Across the world, working class rebellions continue to break out and spread like the wildfires of our burning planet. Perhaps they can shed some light on solving our own problems.
In Britain, despite widespread outrage, there has currently been no real resistance to the pathetic 1% NHS pay “rise”. An alternative to clapping can be found in Neuquén, Argentina. Democratic workers’ assemblies in around 20 hospitals rejected a 12% pay rise (in 2020 inflation was 42%), but the trade union leadership accepted it anyway. In opposition to the unions and government, Argentinian health workers and their supporters held mass meetings at hospital entrances, staged unofficial strikes (which spread to other sectors) and blocked roads to disrupt the gas, oil and tourist industries. At first the offer rose to 15%, but the strikers didn’t give in and eventually won a 53% pay rise!
In Colombia, a tax reform that would have further lined the pockets of the ruling oligarchy at the expense of the poor was met with a general strike and uprising across the country at the end of April. These events follow in the wake of a similar uprising at the end of 2019. Despite ruthless repression, the economy is being shut down by road blockades, while street fighting rages against the repressive arm of the state. People have been organising in horizontal networks and popular assemblies, outside the control of political parties and trade union hierarchies. The struggle has succeeded in forcing the increased taxes and healthcare privatisation to be withdrawn, but these issues were simply the fuse on the powder keg. The effects of the pandemic inflamed existing unrest due to extreme inequality, political corruption, and continuous “disappearances” and murders at the hands of the state. Their struggle continues.
“Direct action by organised labour finds its strongest expression in the general strike, in the stoppage of work in every branch of production by the organised resistance of the proletariat, with all the consequences arising from it. It is the most powerful weapon which the workers have at their command, and gives the most comprehensive expression to their strength as a social factor.”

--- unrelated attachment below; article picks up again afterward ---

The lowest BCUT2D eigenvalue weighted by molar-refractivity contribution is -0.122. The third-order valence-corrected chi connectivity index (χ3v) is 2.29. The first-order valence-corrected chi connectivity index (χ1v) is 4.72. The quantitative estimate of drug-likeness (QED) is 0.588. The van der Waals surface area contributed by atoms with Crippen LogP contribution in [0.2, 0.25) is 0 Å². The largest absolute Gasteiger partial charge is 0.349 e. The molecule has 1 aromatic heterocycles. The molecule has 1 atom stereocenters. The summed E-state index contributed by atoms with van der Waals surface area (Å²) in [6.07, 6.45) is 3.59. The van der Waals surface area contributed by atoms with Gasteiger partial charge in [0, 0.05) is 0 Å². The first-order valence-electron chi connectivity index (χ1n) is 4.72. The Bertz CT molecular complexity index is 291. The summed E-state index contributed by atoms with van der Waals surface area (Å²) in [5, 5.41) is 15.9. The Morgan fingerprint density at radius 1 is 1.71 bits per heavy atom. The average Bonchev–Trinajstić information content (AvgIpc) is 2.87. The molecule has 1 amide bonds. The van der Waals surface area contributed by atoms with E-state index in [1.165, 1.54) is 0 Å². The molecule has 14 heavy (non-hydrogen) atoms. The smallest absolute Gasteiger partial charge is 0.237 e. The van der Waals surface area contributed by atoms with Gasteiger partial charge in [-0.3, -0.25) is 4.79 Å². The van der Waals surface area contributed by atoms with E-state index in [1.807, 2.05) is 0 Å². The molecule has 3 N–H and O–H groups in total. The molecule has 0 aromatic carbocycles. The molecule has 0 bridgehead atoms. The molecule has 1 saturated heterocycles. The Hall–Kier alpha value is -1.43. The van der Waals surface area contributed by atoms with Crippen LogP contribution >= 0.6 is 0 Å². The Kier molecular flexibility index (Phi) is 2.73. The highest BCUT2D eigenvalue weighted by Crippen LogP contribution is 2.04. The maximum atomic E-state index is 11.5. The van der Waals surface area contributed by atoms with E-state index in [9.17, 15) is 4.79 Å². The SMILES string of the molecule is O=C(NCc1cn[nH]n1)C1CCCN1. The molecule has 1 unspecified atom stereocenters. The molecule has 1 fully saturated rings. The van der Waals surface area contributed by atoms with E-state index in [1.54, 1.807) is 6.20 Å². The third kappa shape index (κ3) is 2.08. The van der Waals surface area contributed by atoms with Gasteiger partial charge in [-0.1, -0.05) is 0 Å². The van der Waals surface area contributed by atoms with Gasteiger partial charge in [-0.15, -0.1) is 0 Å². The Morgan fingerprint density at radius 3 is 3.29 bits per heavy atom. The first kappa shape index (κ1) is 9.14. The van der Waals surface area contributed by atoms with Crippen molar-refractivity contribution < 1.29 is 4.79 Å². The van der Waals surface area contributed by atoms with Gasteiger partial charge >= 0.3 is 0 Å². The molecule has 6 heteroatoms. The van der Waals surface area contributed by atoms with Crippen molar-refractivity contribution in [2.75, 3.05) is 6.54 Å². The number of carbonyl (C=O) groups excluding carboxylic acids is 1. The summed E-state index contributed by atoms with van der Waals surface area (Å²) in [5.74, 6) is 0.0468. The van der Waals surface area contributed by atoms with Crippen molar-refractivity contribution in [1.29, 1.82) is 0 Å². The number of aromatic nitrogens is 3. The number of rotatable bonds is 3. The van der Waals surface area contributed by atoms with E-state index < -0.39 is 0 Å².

Hostilities between Israel and Palestine also flared up again for around two weeks in May, both sides targeting civilians, with 12 left dead in the former and 128 in the latter. The Left declared their support for a Palestinian state, with numerous rallies held in Liverpool. We support all attempts to resist war, such as the occupation of an Israeli-owned drone factory in Leicester (which firefighters refused to evict, unlike the police). But the creation or defence of a Palestinian nation state will not further the fight for liberation. There should be no better example of this than Israel itself, a state founded by a population who had been subjected to the horrors of Nazism, simply seeking a measure of security, only to enforce apartheid within their own borders. Instead we view an international general strike as the best means of ending future conflict, and ultimately of dismantling the states behind them. Working class internationalism isn’t just a pipe-dream, in Italy and South Africa, dockers refused to unload Israeli ships. A small seed to sow, but surely better than picking the rotten fruits of nationalism?